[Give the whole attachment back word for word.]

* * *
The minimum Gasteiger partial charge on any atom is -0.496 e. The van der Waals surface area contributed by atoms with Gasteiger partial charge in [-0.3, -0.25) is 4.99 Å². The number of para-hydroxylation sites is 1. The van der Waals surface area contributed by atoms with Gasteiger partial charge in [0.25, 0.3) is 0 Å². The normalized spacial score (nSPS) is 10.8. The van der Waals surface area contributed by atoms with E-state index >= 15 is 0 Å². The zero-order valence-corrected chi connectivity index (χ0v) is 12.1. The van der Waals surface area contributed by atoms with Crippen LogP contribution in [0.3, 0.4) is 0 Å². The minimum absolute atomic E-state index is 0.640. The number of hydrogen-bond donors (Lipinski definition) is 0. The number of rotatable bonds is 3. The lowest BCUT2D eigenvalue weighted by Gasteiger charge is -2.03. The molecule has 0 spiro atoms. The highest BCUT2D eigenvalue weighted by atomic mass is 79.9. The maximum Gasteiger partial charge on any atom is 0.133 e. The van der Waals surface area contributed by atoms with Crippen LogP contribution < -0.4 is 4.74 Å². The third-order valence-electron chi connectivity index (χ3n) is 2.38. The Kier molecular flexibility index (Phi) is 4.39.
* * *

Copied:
The minimum Gasteiger partial charge on any atom is -0.496 e. The van der Waals surface area contributed by atoms with Gasteiger partial charge in [-0.3, -0.25) is 4.99 Å². The number of para-hydroxylation sites is 1. The van der Waals surface area contributed by atoms with Gasteiger partial charge in [0.25, 0.3) is 0 Å². The normalized spacial score (nSPS) is 10.8. The van der Waals surface area contributed by atoms with E-state index >= 15 is 0 Å². The zero-order valence-corrected chi connectivity index (χ0v) is 12.1. The van der Waals surface area contributed by atoms with Crippen LogP contribution in [0.3, 0.4) is 0 Å². The minimum absolute atomic E-state index is 0.640. The number of hydrogen-bond donors (Lipinski definition) is 0. The number of rotatable bonds is 3. The lowest BCUT2D eigenvalue weighted by Gasteiger charge is -2.03. The molecule has 0 spiro atoms. The highest BCUT2D eigenvalue weighted by atomic mass is 79.9. The maximum Gasteiger partial charge on any atom is 0.133 e. The van der Waals surface area contributed by atoms with Crippen LogP contribution < -0.4 is 4.74 Å². The third-order valence-electron chi connectivity index (χ3n) is 2.38. The Kier molecular flexibility index (Phi) is 4.39.